- Development & Aid
- Economy & Trade
- Human Rights
- Global Governance
- Civil Society
Sunday, February 1, 2015
- With vehicles and donkey carts packed with their belongings, Somalis are returning, four years after they fled, to their partially standing, bullet-scarred and mortar-shelled neighbourhoods in former Al-Shabaab controlled areas of Mogadishu.
With much of the Somali capital now under the control of government forces backed by African Union troops, most of the city’s residents have returned to their ruined homes after the surprise withdrawal of the extremists in August. Despite security incidents in the city, a semblance of normalcy has returned here.
Residents have now begun the slow process of rebuilding their homes and their lives. While most have been weary of returning to former Al-Shabaab controlled areas, a brave few have dared to return to their ruined neighborhoods intent on a new beginning. There are, however, no official figures of how many people have returned to date.
Many have had to endure years of hardship in squalid conditions in makeshift shelters on the outskirts of the city.
Maryan Guled, a mother of five, has lived with her husband and children in the Elasha camp on the outskirts of Mogadishu since 2008.
The family has now returned to their neighbourhood in Hodan district where they used to live in a villa in the midst of a close-knit community. However, their home was completely gutted during the three- year conflict for control of the city.
Her family had been forced to flee their home after Guled’s sister was killed when a stray bullet entered their home.
“Things began to fall apart when all of a sudden our neighbourhood became the target of blanket bombing and shooting back in 2008. My sister and many of my neighbours, who we were very close to, died in front of my eyes. We had to flee with our lives with nothing else,” said Guled as she swept the yard of her ruined villa.
Guled says the family does not know how they will pay for the repairs.
The Somali Transitional Federal Government, which is bankrolled by the United Nations and donor countries, has been unable to financially assist people rebuild their homes. And aid agencies remain busy helping those displaced by the famine to return to their homes in southern Somalia.
But security challenges persist for the returnees. Hundreds of unexploded bombs, planted by Al- Shabaab to prevent Somali government forces and African Union peacekeepers from taking control of these areas, remain scattered throughout the areas vacated by the Islamist rebels.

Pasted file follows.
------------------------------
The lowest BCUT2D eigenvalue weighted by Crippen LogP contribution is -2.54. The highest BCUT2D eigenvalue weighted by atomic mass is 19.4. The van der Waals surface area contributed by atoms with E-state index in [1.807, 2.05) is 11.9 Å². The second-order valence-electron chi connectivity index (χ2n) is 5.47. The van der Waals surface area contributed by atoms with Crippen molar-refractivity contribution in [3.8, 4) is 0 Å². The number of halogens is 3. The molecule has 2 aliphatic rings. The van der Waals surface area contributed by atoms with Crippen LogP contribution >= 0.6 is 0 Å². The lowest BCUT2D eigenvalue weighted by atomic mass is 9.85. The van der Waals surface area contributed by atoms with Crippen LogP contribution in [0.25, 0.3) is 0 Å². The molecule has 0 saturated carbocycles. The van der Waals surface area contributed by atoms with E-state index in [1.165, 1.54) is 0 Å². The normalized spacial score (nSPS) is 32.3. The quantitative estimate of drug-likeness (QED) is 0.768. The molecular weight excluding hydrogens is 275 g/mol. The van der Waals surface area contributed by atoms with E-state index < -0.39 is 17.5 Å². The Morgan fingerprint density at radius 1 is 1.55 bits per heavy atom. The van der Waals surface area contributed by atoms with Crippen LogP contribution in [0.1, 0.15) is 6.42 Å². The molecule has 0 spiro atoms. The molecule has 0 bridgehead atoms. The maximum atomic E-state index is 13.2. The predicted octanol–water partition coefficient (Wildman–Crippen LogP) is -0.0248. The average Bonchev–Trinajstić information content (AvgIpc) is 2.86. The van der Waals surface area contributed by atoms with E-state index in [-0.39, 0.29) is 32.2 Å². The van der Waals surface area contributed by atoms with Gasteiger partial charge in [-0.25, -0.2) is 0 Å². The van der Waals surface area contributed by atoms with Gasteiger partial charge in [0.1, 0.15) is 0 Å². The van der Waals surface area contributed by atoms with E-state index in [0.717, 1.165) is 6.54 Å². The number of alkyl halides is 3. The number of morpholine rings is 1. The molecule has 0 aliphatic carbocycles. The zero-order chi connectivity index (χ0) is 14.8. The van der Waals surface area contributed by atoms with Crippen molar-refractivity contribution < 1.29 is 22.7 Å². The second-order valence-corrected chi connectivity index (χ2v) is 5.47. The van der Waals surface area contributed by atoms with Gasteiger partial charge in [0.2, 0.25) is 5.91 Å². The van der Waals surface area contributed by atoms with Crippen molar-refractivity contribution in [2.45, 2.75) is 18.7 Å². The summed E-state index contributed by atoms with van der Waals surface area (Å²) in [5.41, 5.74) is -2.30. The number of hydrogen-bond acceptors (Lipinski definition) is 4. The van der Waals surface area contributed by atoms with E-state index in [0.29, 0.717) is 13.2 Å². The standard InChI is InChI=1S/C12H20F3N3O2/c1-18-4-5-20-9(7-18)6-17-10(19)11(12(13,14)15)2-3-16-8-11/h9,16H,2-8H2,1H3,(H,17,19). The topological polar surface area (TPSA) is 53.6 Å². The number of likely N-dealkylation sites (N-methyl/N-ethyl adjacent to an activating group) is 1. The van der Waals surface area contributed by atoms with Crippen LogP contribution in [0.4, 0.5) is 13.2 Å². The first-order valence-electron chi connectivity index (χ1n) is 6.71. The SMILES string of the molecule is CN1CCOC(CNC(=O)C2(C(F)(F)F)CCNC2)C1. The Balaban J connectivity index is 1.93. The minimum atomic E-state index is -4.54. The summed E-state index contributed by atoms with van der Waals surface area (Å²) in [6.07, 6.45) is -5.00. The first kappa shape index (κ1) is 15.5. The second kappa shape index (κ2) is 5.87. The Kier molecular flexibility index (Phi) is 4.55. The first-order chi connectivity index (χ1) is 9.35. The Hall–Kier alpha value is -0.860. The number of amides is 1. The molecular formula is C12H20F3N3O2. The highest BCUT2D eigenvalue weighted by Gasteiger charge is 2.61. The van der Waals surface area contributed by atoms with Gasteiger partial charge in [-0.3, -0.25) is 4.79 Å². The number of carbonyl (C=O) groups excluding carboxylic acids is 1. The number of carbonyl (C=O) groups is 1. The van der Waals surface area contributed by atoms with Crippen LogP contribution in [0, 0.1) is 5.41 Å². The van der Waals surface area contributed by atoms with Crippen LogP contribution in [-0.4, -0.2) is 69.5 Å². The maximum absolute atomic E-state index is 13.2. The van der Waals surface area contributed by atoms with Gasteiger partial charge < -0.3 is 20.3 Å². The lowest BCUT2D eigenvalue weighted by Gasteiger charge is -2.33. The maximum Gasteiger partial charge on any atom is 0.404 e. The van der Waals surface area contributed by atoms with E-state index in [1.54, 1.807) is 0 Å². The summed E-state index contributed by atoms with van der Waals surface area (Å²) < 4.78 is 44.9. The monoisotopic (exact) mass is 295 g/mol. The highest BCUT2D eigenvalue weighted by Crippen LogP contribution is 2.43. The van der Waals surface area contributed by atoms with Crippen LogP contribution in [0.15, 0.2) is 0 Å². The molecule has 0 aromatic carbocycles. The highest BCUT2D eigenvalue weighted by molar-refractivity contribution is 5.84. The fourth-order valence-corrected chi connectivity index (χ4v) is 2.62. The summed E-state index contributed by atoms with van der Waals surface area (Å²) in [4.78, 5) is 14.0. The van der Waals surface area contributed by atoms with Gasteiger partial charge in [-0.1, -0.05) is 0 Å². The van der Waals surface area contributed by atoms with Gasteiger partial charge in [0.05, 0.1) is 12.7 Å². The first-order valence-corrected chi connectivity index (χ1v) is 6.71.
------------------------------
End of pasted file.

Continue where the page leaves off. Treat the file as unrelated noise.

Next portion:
Somali government officials have warned returning residents of the presence of the explosives, which have so far claimed the lives of a number of people and injured dozens more.
Returnees to the city have also complained that under-paid Somali government soldiers have been a security threat. They have been accused of murder, rape, looting and robbery.
The government imposed a state of emergency in former Islamist-occupied areas, while the military has court martialed a number of soldiers after they were convicted of rape and looting.
Some were sentenced to death for murdering civilians, while others were given jail sentences for petty crimes. In recent weeks the incidences of crime have decreased.
But schools and markets are slowing reopening in Mogadishu, while the local government is repairing the main street in the heart of the city. Street lighting in some districts has been repaired, streets have been cleaned and garbage collected.
However, most services remain largely non-existent as only private companies supply running water and electricity to residents. Hospitals in Islamist-vacated areas have been destroyed and remain closed.
Dahir Kulmiye and his family of five returned to their partially destroyed home in Hodon soon after the rebels fled the city in August.
He says that water and electricity has been a major problem for the returnees, but local companies are trying their best to kick-start services.
The state utility company was destroyed during the country’s two-decade civil war. So small, local and privately run companies provide services for those who can afford them.
“Lack of a clean water supply is another big problem for us since we returned here a month ago. The power company has restored electricity in many homes and we expect to get it in our home soon,” Kulmiye told IPS.
He added that his children had to attend a school far from their home because the nearby one remained closed, as it required major repairs.
Mohamed Hallane says his family wants to live in their home again. It is situated in Hawlwadag district in the south of Mogadishu, an area that was once an Al-Shabaab stronghold. But Hallane’s home was hit by mortar shells and is in need of major repairs before he can move back.
“I checked on my home. The areas are secure but almost every home in our neighborhood has been hit by shells, and bullets scars are everywhere,” Hallane told IPS.
As returnees work at rebuilding their lives, they have also found time to enjoy life. Residents in the capital have, for the first time, started visiting the city’s beaches to relax as the security in the capital gradually improves. Hundreds of residents flocked to Mogadishu’s Lido Beach over the Christmas weekend.